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Author Topic: Capture suggestions...  (Read 2798 times)

Offline Sundog

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Capture suggestions...
« on: March 10, 2015, 06:24:01 pm »
A friend of mine has bees in his tree, and I could stand another hive in my backyard.

The bees are eight or nine feet up in the tree and by the looks of the comb, have been there for a while.  I am prepparing to try and collect them and contemplating the best approach.  The tree is in my friend's yard and quite accessable.

I'm thinking just cut and mount the combs in frames, try hard to capture the queen, and leave the box for a few days.

TIA for comments and suggestions.






 :cool:

Offline Maggiesdad

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Re: Capture suggestions...
« Reply #1 on: March 10, 2015, 07:17:03 pm »
That definitely wins freestyle hive of the week!  :grin:

Good luck!

Offline jredburn

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Re: Capture suggestions...
« Reply #2 on: March 10, 2015, 09:40:53 pm »
Sundog,
Open air nests in Florida means they have some African genes in them.  Could be  little could be a lot.  Either way they will abscond with only a minor disturbance.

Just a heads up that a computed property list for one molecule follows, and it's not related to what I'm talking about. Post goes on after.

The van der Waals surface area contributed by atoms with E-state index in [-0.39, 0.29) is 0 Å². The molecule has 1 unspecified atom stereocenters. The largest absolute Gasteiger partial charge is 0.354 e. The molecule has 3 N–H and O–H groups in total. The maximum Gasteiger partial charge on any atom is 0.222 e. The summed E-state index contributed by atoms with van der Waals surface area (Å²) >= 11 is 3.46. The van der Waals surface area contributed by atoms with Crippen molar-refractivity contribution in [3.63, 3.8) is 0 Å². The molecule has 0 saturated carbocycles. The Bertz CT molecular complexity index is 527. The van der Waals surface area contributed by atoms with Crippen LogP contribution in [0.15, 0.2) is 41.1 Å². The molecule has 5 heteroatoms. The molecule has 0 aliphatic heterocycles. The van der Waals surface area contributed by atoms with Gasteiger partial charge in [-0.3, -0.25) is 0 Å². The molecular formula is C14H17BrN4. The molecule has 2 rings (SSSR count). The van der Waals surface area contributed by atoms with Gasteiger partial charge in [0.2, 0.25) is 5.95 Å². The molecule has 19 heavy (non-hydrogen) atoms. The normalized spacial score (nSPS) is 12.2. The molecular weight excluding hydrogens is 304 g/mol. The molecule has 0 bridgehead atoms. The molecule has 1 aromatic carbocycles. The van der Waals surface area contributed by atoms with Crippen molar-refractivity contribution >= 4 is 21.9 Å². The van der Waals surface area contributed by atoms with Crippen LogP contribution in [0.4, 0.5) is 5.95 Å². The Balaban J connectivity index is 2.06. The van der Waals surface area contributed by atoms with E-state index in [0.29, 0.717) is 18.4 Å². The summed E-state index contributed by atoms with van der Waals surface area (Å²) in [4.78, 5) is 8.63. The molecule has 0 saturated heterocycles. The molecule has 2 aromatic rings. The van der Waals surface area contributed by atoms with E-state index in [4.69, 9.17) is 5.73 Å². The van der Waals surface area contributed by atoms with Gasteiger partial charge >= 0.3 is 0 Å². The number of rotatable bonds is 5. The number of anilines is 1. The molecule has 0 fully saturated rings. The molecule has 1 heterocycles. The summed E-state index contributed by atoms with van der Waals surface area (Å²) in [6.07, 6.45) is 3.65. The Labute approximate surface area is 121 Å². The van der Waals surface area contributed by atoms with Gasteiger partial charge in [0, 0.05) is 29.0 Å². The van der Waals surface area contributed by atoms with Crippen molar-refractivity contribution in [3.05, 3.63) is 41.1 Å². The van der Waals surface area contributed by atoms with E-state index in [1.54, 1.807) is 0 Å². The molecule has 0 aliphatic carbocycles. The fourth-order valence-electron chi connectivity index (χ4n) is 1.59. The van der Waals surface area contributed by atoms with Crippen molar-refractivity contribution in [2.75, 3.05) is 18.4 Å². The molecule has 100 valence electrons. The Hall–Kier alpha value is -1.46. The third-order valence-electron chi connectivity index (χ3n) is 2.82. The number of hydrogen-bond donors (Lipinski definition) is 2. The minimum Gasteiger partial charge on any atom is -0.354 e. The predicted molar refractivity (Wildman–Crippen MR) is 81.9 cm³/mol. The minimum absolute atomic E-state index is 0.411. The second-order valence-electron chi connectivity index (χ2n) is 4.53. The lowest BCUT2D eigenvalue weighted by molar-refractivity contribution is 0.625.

They way I have worked out is to smoke them, (spray them down with a sugar solution also) then trim the branches from around the main hive and throw a net over the top and down both sides.  I pin the the side together to keep as many bees inside the envelope as possible.  The net is a fibreglass  insect net from  a nursery.  If I can I will take a saw and cut the limb just outside the edge of the nest, then support the limb and the nest, then cut the limb on the inside edge of the hive.  Let the limb down into a box and take the whole mess to my yard.
If I cannot cut the limb (for whatever reason) I still wrap it with the net.  Then working from under the net I cut the comb loose and put it in frames.  The queen will come out of the comb rather quickly and head for the top of the net.  Keep an eye out for her and cage her when you do see her.  Generally the bees will cluster around her.